(director/writer:Kamila Andini; screenwriter: Prima Rusdi; cinematographer: Gay Hian Teoh; editor: Lee Chatametikool; music: Alexis Rault; cast:Arawinda Kirana (Yuni), Asmara Abigail (Suci),Toto St. Radik (Mang Dodi), Muhammad Khan (Imam), Neneng Risma (Sarah), Marissa Anita (Mrs. Lies), Boah Sartika (Uung), Anne Yasmin (Tika), Nazla Thoyib (Nenek, Grandmother), Kevin Ardilova (Yoga), Dimas Aditya (Damar, teacher); Runtime: 95; MPAA Rating: NR; producer; Ifa Isfansyah: Fourcolors Films; 2021-Indonesia/France/Australia/Singapore-in Indonesian (Serang-Javanese), with English subtitles)
“The story has a universal appeal, and is a compelling watch of a bittersweet story that’s sensitively told.”
Reviewed by Dennis Schwartz
The third feature from the Indonesian filmmaker Kamila Andini (“Angel Sign”/”The Seen and the Unseen”) is a coming-of-age film based on the screenplay co-written by the director and Prima Rusdi. The film is dedicated to the late poet Sapardi Djoko Damono, whose 1994 poem “The Rain in June” inspired the story. It’s the YA story of the 16-year-old girl Yuni (Arawinda Kirana), who has little choice but to grow up before she’s ready to, while realizing in her country there are often no other choices.
The Muslim Yuni lives as a typical Indonesian teenager: spending time with her girlfriends on her cell phone, gossiping with the girls, dealing with peer pressures and going through romances. She’s part of a superstitious world, where one believes that if a girl turns down more than two marriage proposals she might never marry.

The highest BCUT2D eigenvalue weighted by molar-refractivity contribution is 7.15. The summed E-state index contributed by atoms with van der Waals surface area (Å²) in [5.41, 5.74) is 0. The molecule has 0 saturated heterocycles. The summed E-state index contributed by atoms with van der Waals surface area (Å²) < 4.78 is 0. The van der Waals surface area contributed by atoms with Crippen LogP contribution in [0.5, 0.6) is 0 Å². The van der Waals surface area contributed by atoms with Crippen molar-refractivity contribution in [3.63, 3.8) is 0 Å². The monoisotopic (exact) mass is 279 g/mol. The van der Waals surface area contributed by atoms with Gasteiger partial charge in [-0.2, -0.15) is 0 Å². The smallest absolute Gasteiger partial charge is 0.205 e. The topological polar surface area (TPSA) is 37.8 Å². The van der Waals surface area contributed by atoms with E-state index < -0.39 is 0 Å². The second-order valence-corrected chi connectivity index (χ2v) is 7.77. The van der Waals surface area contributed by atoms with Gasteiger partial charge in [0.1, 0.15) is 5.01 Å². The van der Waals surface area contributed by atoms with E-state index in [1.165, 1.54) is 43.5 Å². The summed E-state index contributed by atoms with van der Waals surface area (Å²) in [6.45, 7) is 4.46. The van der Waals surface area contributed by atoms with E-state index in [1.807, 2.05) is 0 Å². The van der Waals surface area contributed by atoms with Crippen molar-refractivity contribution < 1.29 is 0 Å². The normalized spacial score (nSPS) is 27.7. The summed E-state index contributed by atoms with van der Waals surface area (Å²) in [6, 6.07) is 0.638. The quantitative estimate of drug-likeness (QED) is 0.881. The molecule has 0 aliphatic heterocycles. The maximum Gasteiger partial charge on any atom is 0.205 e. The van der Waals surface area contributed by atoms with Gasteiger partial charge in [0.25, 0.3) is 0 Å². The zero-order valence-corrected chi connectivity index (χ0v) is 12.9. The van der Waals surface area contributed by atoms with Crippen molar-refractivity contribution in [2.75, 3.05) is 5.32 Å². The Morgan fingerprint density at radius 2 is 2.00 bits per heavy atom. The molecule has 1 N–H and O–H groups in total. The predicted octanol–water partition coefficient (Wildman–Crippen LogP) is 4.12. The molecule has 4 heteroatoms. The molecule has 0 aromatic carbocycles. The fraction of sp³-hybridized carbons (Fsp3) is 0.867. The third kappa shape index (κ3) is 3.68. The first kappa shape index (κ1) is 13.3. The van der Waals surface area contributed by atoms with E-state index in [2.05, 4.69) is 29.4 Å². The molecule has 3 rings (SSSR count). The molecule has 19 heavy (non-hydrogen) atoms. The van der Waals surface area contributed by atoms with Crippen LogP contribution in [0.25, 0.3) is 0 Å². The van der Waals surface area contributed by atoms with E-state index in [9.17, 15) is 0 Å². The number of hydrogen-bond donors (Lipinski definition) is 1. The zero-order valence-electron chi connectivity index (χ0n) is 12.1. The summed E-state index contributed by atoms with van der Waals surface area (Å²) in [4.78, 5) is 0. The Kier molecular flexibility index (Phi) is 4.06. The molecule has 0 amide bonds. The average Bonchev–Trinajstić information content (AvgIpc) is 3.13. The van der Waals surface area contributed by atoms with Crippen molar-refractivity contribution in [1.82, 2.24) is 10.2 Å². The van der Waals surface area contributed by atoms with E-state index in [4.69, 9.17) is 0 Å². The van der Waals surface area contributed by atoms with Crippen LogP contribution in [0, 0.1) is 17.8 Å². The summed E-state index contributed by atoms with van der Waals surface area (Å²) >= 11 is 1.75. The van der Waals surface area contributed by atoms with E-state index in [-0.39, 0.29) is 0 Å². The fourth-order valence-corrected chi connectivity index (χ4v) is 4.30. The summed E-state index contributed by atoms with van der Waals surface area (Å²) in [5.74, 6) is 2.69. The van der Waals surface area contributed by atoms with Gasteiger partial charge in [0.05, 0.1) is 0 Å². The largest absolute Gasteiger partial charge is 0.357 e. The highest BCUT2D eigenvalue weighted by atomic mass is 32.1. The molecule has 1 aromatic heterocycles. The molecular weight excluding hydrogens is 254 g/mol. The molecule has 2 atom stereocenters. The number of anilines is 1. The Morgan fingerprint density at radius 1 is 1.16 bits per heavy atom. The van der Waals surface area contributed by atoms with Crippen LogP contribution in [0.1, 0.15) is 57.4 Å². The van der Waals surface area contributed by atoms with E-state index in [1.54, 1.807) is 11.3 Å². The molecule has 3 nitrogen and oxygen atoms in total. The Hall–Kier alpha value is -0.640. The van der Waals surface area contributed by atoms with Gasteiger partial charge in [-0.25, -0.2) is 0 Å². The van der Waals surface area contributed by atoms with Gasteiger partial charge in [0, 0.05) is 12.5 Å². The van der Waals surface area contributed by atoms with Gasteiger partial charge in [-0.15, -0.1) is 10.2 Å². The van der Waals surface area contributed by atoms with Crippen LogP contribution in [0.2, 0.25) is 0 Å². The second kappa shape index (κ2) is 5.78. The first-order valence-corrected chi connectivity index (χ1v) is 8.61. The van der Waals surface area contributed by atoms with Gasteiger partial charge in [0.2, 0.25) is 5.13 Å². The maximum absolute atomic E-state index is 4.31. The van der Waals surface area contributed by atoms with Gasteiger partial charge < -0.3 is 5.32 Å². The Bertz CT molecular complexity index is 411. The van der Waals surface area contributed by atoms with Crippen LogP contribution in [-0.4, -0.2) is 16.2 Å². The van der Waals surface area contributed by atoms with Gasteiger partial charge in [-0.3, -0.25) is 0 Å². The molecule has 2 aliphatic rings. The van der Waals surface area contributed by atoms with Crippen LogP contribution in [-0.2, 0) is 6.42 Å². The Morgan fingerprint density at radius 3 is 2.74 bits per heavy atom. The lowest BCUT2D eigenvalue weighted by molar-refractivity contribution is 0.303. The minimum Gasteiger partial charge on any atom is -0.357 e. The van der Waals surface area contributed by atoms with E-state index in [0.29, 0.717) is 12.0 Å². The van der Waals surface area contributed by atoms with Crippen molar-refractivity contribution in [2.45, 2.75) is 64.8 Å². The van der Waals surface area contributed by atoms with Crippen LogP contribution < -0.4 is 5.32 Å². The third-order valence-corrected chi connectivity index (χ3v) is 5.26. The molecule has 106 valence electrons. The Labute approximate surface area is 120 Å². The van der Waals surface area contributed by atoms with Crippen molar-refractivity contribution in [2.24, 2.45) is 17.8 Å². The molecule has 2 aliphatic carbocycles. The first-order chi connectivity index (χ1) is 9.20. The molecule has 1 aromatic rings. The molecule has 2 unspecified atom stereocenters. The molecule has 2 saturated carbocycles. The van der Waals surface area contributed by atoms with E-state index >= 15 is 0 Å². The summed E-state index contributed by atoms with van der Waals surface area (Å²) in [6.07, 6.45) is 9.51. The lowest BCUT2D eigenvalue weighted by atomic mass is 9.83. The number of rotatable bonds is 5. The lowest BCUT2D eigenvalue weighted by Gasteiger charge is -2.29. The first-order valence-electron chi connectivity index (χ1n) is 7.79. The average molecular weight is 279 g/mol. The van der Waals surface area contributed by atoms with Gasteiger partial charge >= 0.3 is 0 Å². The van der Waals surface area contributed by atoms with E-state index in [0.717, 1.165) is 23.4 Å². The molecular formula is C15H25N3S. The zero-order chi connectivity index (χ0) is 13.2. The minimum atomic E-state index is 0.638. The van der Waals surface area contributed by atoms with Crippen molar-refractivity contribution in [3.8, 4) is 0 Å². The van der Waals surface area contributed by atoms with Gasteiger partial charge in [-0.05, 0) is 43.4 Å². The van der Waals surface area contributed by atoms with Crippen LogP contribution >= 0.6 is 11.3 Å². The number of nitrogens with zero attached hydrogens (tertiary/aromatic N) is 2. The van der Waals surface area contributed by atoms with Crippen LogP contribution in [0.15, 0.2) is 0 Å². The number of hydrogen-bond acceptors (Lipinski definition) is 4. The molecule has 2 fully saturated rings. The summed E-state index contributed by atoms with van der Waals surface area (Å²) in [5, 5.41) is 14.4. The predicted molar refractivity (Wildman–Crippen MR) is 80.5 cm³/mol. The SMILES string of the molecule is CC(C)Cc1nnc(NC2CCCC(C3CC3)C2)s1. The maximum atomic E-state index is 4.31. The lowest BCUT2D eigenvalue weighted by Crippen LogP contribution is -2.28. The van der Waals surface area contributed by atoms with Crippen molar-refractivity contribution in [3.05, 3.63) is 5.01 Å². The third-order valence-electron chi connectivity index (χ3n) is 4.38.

The teen’s favorite color purple (a color often associated with independence) is added to her drab school uniform, as a way for her to demand self-respect. Yuni struggles to ward off traditional arranged marriages by her granny (Nazla Thoyib), who she lives with while her folks are away working in the city. Her aim in growing up is to find out who she really is, as she’s up against a repressive society that wants to suck the life out of its young girls–in school it tests the girls if they’re still virgins and discourages them from pursuing a higher education.
With the help and encouragement of her friend and fellow student, Yoga (Kevin Ardilova), who pines for her love, Yuni fights for her rights to be free and make her own choices.
The story has a universal appeal, and is a compelling watch of a bittersweet story that’s sensitively told.
REVIEWED ON 9/22/2021 GRADE: B-